1. Lots of jobs are going to be lost or changed by fixing health insurance. They have to be, because there are too many of them and the compensation model does not fit the actual needs of the market.

    It is simple and simple-minded for folks to cheer for the fall of structures like these without reservation. Yes, they need to go. No, most of the people making a living inside them were not evil or unethical. Yes, putting that many folks out of work has personal and social downsides.

    But, as you say, it has to be done.

    Good luck with the next venture. Somehow I think you’re right, and you will be fine. :~)

  2. Emerald

    Does this mean that many, if not most, people are going to get rebate checks from their insurance companies just before the presidential election?

    If so, nice work O-Team.

  3. I’ve been thinking that it’s time to make a serious effort to educate people on Obamacare. We need an advertizing campaign to spread the message. Maybe form a super pac to finance it. Anyone have Soros’ cell number?

    Thanks to the Affordable Care Act, in less than one year over 24.2 million people with Medicare have received free preventive care benefits such as screenings and vaccinations. Another 2.65 million have saved over $1.5 billion on their prescription drugs — saving an average of $569 per person.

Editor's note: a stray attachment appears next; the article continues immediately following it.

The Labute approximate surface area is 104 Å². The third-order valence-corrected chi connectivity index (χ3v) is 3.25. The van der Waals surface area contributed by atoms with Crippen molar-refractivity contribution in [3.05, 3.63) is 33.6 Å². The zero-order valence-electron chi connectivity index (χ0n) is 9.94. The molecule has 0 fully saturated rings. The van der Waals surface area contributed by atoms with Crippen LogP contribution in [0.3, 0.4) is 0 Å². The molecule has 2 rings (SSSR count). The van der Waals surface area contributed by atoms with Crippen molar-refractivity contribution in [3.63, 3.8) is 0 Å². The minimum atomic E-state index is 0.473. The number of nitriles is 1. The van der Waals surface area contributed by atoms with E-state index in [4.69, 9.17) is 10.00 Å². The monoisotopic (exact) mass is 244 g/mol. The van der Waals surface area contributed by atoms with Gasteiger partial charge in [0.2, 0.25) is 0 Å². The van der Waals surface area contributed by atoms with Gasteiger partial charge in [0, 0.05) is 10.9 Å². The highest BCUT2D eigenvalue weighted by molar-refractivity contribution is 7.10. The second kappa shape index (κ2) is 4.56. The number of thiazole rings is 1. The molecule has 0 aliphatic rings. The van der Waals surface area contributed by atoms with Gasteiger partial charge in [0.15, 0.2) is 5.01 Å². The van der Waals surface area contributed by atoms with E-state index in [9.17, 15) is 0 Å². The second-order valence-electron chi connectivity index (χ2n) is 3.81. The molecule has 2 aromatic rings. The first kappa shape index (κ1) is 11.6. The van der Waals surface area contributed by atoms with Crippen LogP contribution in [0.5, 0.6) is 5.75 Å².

4. Rashaverak

    The Health Care Law was so complicated in large part because we are talking about an industry that consumes a huge percentage of GDP.  What is is now, 17%?  That’s getting up into the region occupied by the spending of the entire federal government, including the Pentagon, Social Security Administration, etc.

    The complexity blunts the political appeal of what has been signed into law.  The phased-in nature of the various provisions, obviously the result of compromise, also reduces the positive political impact.

    [snark]  As I recall, the complete takeover by the government of health care happens right around the same time that all of the handguns, rifles, shotguns, and ammo are confiscated.  [/snark]